Synovial phenotypes in rheumatoid arthritis correlate with response to biologic therapeutics
- Equal contributors
1 Departments of Immunology Discovery, Genentech, South San Francisco, California, USA
2 ITGR Diagnostics Discovery, Genentech, South San Francisco, California, USA
3 Bioinformatics and Computational Biology, Genentech, South San Francisco, California, USA
4 Non-clinical Biostatistics, Genentech, South San Francisco, California, USA
5 Pathology, Genentech, South San Francisco, California, USA
6 Bioanalytical Sciences, Genentech, South San Francisco, California, USA
7 Product Development, Genentech, South San Francisco, California, USA
8 University Hospital of Geneva, Geneva, Switzerland
9 University of California San Diego, San Diego, California, USA
10 Rheumatic Disease Core Center and Division of Rheumatology, Department of Internal Medicine, University of Michigan Medical School, Ann Arbor, Michigan, USA
11 Current address: Inflammation Therapeutic Area, Amgen, 1201 Amgen Court West, Seattle, Washington, USA
Arthritis Research & Therapy 2014, 16:R90 doi:10.1186/ar4555Published: 30 April 2014
Rheumatoid arthritis (RA) is a complex and clinically heterogeneous autoimmune disease. Currently, the relationship between pathogenic molecular drivers of disease in RA and therapeutic response is poorly understood.
We analyzed synovial tissue samples from two RA cohorts of 49 and 20 patients using a combination of global gene expression, histologic and cellular analyses, and analysis of gene expression data from two further publicly available RA cohorts. To identify candidate serum biomarkers that correspond to differential synovial biology and clinical response to targeted therapies, we performed pre-treatment biomarker analysis compared with therapeutic outcome at week 24 in serum samples from 198 patients from the ADACTA (ADalimumab ACTemrA) phase 4 trial of tocilizumab (anti-IL-6R) monotherapy versus adalimumab (anti-TNFα) monotherapy.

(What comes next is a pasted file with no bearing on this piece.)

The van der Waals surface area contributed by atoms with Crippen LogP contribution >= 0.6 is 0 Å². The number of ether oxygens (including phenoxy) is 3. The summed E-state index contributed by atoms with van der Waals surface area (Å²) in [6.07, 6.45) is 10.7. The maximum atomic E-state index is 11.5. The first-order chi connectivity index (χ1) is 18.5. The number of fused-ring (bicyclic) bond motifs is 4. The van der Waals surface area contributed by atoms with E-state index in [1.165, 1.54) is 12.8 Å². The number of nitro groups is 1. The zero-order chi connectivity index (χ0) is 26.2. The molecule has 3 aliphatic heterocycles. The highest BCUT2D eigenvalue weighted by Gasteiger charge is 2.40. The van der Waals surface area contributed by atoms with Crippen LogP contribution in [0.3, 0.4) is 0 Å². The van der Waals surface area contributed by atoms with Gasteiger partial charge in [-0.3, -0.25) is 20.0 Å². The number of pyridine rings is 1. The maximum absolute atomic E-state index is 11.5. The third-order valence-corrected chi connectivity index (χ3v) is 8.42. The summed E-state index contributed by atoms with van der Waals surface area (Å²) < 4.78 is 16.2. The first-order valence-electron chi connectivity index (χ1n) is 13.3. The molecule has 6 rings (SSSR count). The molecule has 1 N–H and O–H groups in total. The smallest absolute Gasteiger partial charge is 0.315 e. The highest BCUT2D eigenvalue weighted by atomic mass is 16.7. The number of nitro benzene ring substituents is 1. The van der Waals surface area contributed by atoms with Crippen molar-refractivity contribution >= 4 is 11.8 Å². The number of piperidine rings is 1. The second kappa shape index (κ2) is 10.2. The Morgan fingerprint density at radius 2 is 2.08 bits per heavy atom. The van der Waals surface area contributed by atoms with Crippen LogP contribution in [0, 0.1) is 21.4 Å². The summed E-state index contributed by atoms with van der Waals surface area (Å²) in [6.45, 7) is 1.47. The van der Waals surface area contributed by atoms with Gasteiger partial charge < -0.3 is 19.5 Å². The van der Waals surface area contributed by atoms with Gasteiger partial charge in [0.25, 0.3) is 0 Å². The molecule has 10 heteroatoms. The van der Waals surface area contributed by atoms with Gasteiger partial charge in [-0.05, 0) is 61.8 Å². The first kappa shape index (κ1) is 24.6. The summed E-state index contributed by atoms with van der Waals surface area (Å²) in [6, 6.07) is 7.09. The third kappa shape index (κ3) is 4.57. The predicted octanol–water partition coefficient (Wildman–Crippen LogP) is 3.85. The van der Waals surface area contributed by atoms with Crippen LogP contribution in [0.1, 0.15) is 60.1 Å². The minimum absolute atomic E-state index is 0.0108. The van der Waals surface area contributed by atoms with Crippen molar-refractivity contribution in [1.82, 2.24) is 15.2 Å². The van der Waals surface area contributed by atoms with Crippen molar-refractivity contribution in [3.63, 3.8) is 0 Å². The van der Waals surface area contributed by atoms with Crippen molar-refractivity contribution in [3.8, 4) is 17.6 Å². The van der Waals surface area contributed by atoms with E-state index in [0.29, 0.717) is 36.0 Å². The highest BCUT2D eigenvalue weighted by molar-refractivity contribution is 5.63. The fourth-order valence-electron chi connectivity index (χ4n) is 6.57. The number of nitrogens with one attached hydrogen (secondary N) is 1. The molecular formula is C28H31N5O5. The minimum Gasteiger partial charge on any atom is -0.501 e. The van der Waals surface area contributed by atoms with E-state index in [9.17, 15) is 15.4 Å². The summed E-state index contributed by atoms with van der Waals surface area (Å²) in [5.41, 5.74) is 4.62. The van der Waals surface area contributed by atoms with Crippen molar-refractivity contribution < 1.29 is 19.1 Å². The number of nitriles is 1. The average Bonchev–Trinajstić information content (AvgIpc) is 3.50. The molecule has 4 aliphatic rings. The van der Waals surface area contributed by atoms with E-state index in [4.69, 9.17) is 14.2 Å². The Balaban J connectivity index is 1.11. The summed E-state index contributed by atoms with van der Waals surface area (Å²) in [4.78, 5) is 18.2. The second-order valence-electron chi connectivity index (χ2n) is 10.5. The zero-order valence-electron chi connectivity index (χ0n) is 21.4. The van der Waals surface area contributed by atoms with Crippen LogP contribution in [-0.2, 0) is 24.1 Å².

We documented evidence for four major phenotypes of RA synovium – lymphoid, myeloid, low inflammatory, and fibroid - each with distinct underlying gene expression signatures. We observed that baseline synovial myeloid, but not lymphoid, gene signature expression was higher in patients with good compared with poor European league against rheumatism (EULAR) clinical response to anti-TNFα therapy at week 16 (P =0.011). We observed that high baseline serum soluble intercellular adhesion molecule 1 (sICAM1), associated with the myeloid phenotype, and high serum C-X-C motif chemokine 13 (CXCL13), associated with the lymphoid phenotype, had differential relationships with clinical response to anti-TNFα compared with anti-IL6R treatment. sICAM1-high/CXCL13-low patients showed the highest week 24 American College of Rheumatology (ACR) 50 response rate to anti-TNFα treatment as compared with sICAM1-low/CXCL13-high patients (42% versus 13%, respectively, P =0.05) while anti-IL-6R patients showed the opposite relationship with these biomarker subgroups (ACR50 20% versus 69%, P =0.004).
These data demonstrate that underlying molecular and cellular heterogeneity in RA impacts clinical outcome to therapies targeting different biological pathways, with patients with the myeloid phenotype exhibiting the most robust response to anti-TNFα. These data suggest a path to identify and validate serum biomarkers that predict response to targeted therapies in rheumatoid arthritis and possibly other autoimmune diseases.